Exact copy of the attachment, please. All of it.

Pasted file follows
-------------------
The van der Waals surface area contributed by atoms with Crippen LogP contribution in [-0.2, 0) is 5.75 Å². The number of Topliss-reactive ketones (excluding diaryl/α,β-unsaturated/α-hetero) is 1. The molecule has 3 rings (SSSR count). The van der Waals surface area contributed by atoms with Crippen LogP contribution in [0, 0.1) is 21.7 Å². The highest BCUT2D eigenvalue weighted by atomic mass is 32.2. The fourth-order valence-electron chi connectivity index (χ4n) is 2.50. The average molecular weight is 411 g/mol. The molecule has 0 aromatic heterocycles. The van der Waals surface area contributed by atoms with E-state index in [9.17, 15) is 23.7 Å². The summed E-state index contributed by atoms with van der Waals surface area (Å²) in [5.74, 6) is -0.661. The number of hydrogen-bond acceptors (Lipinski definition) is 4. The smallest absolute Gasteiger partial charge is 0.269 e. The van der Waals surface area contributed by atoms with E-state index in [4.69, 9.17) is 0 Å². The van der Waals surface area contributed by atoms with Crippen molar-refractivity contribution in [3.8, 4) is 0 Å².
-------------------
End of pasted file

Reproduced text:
The van der Waals surface area contributed by atoms with Crippen LogP contribution in [-0.2, 0) is 5.75 Å². The number of Topliss-reactive ketones (excluding diaryl/α,β-unsaturated/α-hetero) is 1. The molecule has 3 rings (SSSR count). The van der Waals surface area contributed by atoms with Crippen LogP contribution in [0, 0.1) is 21.7 Å². The highest BCUT2D eigenvalue weighted by atomic mass is 32.2. The fourth-order valence-electron chi connectivity index (χ4n) is 2.50. The average molecular weight is 411 g/mol. The molecule has 0 aromatic heterocycles. The van der Waals surface area contributed by atoms with E-state index in [9.17, 15) is 23.7 Å². The summed E-state index contributed by atoms with van der Waals surface area (Å²) in [5.74, 6) is -0.661. The number of hydrogen-bond acceptors (Lipinski definition) is 4. The smallest absolute Gasteiger partial charge is 0.269 e. The van der Waals surface area contributed by atoms with E-state index in [4.69, 9.17) is 0 Å². The van der Waals surface area contributed by atoms with Crippen molar-refractivity contribution in [3.8, 4) is 0 Å².